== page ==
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Palm Sunday Liturgy of the Passion 25 March 2018 pdf
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John Shepherd

Isaiah 50:4-9a; Psalm 31:9-16 ; Philippians 2:5-11; Mark 14:1-15:47 Vanderbilt Lectionary

Palm Sunday Liturgy of the Passion March 25 2018 Textweek

The more you read the gospels, the more surprising they turn out to be.
It would be nice to fit them into pigeon holes. Then we could say, ‘Mark says this,’ or ‘Matthew says that,’ or ‘Well, Luke is always coming from this particular direction,’ or ‘John always takes this point of view.’ It doesn’t work out like that. The four gospels can’t be fitted into boxes.

Palm Sunday is a good example.

When we read Matthew’s gospel, we feel as though we must believe. His story is compelling. He goes to a lot of trouble to tell us that Jesus was the One. That he was linked to God. That he had divine authority. That everything he did had God’s mark on it.We feel that everything he says is building up to where we have to say, ‘Yes, I must believe that Jesus is from God.’ Look at all the evidence Matthew has accumulated. There’s the genealogy. Jesus could be traced back to Abraham. Jesus’ father wasn’t a human father, but the Holy Spirit of God. The miraculous star. The astrologers from the east. The earthquakes. An angel seen by the guard at the tomb. The resurrection appearances of Jesus. The resurrection of many saints. Then Jesus miraculously ascended to heaven.
Enough, is our reaction. We’re buckling under the weight of evidence. Is this is how it is to be? Are we to be hammered into submission?

But something changes our thinking. One word. One word that doesn’t appear in any other gospel. Gentle. The word is ‘gentle.’ The writer describes Jesus as gentle. Twice.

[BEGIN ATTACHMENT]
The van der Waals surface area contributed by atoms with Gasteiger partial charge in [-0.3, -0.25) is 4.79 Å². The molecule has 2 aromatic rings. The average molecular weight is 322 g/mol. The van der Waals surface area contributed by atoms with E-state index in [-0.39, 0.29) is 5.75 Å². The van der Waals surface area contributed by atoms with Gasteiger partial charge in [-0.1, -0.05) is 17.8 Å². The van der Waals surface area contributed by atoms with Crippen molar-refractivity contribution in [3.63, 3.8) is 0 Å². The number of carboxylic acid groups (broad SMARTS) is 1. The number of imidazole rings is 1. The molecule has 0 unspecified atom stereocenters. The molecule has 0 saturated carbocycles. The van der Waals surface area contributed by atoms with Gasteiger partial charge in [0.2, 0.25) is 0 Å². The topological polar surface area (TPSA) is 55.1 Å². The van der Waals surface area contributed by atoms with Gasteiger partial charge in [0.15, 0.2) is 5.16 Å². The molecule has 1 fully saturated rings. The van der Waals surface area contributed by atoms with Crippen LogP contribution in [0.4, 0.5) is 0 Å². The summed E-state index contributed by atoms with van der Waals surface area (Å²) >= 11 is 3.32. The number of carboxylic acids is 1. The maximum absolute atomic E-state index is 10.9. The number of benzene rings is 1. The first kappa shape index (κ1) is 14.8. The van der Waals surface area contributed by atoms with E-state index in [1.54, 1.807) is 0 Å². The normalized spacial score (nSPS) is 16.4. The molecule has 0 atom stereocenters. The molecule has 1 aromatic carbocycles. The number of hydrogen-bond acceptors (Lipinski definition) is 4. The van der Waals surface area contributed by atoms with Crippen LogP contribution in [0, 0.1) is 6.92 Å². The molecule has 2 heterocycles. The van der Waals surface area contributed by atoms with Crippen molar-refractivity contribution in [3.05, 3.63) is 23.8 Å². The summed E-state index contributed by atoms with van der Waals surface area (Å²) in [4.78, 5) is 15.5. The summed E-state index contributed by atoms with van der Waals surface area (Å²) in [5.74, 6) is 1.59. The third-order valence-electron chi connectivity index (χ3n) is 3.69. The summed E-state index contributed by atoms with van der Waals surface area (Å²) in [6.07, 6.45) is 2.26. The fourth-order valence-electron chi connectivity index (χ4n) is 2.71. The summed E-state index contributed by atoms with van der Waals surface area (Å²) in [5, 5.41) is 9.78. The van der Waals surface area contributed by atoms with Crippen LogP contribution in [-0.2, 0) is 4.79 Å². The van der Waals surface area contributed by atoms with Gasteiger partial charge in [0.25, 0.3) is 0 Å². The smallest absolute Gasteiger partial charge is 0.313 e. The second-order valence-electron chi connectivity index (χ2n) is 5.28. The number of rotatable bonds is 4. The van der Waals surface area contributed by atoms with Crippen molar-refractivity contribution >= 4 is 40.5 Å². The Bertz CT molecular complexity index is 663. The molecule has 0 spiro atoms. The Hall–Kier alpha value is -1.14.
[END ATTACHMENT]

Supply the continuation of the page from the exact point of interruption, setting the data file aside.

‘Come to me, all whose work is hard, whose load is heavy, and I will give you relief,’ he writes. ‘Learn from me, for I am gentle’ (11:28-9). And then, in the story of Palm Sunday, Matthew identifies Jesus as the king who comes ‘in gentleness.’ (21:5)
For all that Matthew is carrying on like a pork chop about coming to faith, he says that Jesus is gentle. He won’t force us into faith. He’ll try to persuade us, not to compel us.
Jesus is gentle, not violent. And he shows it, Matthew says, by the way in which he entered Jerusalem. Here is your king, who comes to you in gentleness, riding on an ass. On a foal. On a beast of burden.

And when we think about it, it’s only the strong who can be gentle. Weak people can’t be gentle. Weak people are dominating people, controlling people. The only course open to the weak is the use of force. But those who are strong can control themselves. And be patient. And long-suffering. It is the strong who wait for opportunities to develop, and can bide their time.
This, in a nutshell, is Jesus, as he enters Jerusalem, today.

Holy Week begins with gentleness. And it reminds us of the way that God will deal with us, always.

‘Throw away thy rod, Throw away thy wrath,’ wrote the poet-saint George Herbert: ‘O my God, take the gentle path.’

Help us, Lord, always to take the gentle path.
Help us not to be ashamed of weakness.
Help us to find our strength in you.

John Shepherd

St Paul’s Beaconsfield
Palm Sunday 2018